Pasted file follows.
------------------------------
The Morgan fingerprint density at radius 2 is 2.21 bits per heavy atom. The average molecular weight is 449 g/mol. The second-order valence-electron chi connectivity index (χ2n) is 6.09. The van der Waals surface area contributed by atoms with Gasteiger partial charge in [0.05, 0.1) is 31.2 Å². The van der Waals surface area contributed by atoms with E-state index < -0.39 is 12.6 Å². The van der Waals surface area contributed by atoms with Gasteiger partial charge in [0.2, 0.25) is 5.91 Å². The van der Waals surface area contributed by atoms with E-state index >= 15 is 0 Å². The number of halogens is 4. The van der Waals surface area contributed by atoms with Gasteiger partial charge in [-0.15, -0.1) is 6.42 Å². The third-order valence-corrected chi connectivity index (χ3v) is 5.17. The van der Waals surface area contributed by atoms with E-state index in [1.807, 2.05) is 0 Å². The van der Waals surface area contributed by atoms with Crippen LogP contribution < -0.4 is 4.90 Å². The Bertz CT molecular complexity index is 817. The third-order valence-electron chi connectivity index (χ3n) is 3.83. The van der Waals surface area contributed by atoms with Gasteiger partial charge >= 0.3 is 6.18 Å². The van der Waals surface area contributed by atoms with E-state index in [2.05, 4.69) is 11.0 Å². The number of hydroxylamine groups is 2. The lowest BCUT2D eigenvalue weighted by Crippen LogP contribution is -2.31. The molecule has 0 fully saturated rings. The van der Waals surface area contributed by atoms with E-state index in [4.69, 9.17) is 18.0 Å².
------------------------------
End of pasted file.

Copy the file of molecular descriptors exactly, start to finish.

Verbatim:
The Morgan fingerprint density at radius 2 is 2.21 bits per heavy atom. The average molecular weight is 449 g/mol. The second-order valence-electron chi connectivity index (χ2n) is 6.09. The van der Waals surface area contributed by atoms with Gasteiger partial charge in [0.05, 0.1) is 31.2 Å². The van der Waals surface area contributed by atoms with E-state index < -0.39 is 12.6 Å². The van der Waals surface area contributed by atoms with Gasteiger partial charge in [0.2, 0.25) is 5.91 Å². The van der Waals surface area contributed by atoms with E-state index >= 15 is 0 Å². The number of halogens is 4. The van der Waals surface area contributed by atoms with Gasteiger partial charge in [-0.15, -0.1) is 6.42 Å². The third-order valence-corrected chi connectivity index (χ3v) is 5.17. The van der Waals surface area contributed by atoms with E-state index in [1.807, 2.05) is 0 Å². The van der Waals surface area contributed by atoms with Crippen LogP contribution < -0.4 is 4.90 Å². The Bertz CT molecular complexity index is 817. The third-order valence-electron chi connectivity index (χ3n) is 3.83. The van der Waals surface area contributed by atoms with Gasteiger partial charge >= 0.3 is 6.18 Å². The van der Waals surface area contributed by atoms with E-state index in [2.05, 4.69) is 11.0 Å². The number of hydroxylamine groups is 2. The lowest BCUT2D eigenvalue weighted by Crippen LogP contribution is -2.31. The molecule has 0 fully saturated rings. The van der Waals surface area contributed by atoms with E-state index in [4.69, 9.17) is 18.0 Å².